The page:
I think we hear a lot about how "good" & "obedient" the Japanese Americans were in WWII, but the incarcerees were not a monolith. They were from diverse backgrounds & held diverse opinions, and rather than submitting to their unjust treatment, a great many of them resisted.
If you haven’t read the first three parts of this series, you can read them here:
I) the mass eviction
II) the temporary detention centers and incarceration camps
III) the Japanese-American combat team
In 1943, nearly a year after the mass eviction that forced more than 100,000 Japanese Americans from their homes on the west coast, the US government announced that all incarcerees age 17+ would be required to register their names, backgrounds, and allegiances. This registration, which eventually came to be known as the “loyalty questionnaire,” soon became a source of great conflict among the incarcerees due to two questions: Question #27 asked incarcerees if they would serve in the US military, wherever ordered; #28 required them to “forswear any form of allegiance or obedience to the Japanese emperor.”
The wording of these questions led to weeks of confusion and controversy. Some feared feared a “yes” to #27 would enlist them in the military. Others criticized the registration as being “too little, too late.” Many first-generation immigrants were concerned that if they answered “yes” to #28, they would be stripped of their Japanese citizenship--the only citizenship they had--and thus become stateless persons. Some of their American-born children were affronted by the assumption that they’d ever been loyal to Japan in the first place.
Despite all of these nuances, however, in the end the federal government accepted only two responses: Incarcerees either replied with an unqualified “yes” to both questions, or their answers were recorded as “no” and “no.” Throughout the late spring and summer of 1943, the divide between those who had answered “yes” and those who were branded “No-Nos” caused extreme tensions between Japanese Americans and with camp administrators. After several violent confrontations, some of which involved the deaths of incarcerees, the Japanese Americans were subjected to another forced relocation, as the “No-Nos” were shipped off to the Tule Lake Segregation Center, a camp with higher fences, more soldiers, and heavier artillery to guard the so-called “disloyals” and “troublemakers.”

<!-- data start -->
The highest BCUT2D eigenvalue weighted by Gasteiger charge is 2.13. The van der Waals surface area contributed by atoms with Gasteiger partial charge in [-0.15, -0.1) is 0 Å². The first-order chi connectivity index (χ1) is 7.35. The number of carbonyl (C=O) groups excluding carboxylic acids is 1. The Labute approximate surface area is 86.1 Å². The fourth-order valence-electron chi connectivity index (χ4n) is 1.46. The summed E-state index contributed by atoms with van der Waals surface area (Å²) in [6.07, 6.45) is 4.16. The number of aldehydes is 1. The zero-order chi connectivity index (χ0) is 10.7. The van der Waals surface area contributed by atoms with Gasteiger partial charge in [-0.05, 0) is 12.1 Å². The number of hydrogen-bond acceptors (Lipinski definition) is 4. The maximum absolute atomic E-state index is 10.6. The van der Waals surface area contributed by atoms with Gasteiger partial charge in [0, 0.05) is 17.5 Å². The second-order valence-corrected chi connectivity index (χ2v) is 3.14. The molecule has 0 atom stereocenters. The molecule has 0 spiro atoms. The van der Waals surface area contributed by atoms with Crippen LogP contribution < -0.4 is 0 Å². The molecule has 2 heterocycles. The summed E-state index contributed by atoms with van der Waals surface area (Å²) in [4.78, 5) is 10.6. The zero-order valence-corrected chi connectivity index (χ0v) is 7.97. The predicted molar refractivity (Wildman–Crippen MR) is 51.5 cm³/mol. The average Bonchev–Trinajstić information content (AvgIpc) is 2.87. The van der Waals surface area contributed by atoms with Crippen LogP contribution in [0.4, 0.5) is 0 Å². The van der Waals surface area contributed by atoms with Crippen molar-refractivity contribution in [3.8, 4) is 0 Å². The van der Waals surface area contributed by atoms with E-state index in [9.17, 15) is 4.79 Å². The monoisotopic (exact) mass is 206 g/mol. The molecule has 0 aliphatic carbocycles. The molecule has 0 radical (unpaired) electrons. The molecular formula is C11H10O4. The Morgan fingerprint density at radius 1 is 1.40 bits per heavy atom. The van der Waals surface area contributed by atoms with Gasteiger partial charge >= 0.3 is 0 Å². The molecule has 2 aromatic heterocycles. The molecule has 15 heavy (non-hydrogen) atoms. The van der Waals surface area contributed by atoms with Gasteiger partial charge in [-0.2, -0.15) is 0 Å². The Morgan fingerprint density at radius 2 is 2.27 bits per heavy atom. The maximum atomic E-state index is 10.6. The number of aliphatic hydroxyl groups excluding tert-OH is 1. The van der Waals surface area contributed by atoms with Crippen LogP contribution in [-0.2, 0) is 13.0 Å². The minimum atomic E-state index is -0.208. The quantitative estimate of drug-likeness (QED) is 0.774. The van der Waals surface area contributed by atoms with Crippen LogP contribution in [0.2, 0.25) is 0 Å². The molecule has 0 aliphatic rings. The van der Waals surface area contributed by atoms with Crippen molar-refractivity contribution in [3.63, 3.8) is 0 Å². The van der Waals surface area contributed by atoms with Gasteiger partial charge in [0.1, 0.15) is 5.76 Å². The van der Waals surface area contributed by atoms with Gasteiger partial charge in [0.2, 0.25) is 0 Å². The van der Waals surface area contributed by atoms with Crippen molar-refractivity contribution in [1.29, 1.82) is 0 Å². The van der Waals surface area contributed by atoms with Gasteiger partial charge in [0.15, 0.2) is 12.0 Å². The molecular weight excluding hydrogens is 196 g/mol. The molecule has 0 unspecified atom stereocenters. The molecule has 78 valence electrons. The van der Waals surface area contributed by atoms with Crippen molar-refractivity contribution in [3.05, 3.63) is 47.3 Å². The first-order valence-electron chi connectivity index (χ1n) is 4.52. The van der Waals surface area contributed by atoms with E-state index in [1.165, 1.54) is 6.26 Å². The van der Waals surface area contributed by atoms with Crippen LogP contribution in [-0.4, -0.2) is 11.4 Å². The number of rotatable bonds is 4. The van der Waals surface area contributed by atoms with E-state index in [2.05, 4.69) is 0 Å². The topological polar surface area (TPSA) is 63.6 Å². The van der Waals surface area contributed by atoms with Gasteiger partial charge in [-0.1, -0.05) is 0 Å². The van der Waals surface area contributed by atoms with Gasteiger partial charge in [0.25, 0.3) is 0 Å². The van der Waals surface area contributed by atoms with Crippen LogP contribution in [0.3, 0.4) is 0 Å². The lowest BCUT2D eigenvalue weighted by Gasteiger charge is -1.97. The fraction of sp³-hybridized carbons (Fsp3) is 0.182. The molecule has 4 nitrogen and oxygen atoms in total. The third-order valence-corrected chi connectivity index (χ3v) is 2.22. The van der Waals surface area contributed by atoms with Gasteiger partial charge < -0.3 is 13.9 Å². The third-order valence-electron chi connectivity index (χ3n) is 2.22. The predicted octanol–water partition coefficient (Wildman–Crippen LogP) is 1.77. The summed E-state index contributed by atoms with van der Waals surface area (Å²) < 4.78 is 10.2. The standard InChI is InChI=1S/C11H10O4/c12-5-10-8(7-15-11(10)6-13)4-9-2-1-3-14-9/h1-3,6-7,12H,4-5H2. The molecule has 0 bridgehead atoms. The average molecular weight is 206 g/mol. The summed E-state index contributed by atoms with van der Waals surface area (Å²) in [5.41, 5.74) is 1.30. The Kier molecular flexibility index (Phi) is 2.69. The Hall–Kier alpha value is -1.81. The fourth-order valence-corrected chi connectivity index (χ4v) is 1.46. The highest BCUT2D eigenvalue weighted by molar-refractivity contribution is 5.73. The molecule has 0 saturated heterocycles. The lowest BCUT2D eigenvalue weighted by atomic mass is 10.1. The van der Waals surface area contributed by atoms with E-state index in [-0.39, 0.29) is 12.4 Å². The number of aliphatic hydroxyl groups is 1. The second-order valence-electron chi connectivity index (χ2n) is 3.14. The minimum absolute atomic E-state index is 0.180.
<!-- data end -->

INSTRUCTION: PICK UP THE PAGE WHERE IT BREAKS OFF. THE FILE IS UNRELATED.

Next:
Tule Lake soon became the largest Japanese American incarceration camp of World War II, with more than 18,000 incarcerees crammed into less than 1.75 square miles. Under conditions of overcrowding, inadequate facilities and food supplies, unsafe work environments, and the inevitable differences arising out of so large and diverse a population, Tule Lake became the site of strikes, unlawful detentions, fights, renunciations of American citizenship, and the rule of martial law.
This history remains controversial and at times contradictory, but it’s clear that the Japanese American incarcerees were far from a homogenous group of quietly suffering victims. Some resisted their treatment through the due process of the law. Some organized community protests. Some refused to answer the loyalty questionnaire. Some were violent. Some burned their draft cards. Decades later, many of these stories are still emerging, and they continue to demonstrate that resistance is woven into the very fabric of the incarceration.
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Illustration by Yoshi Yoshitani.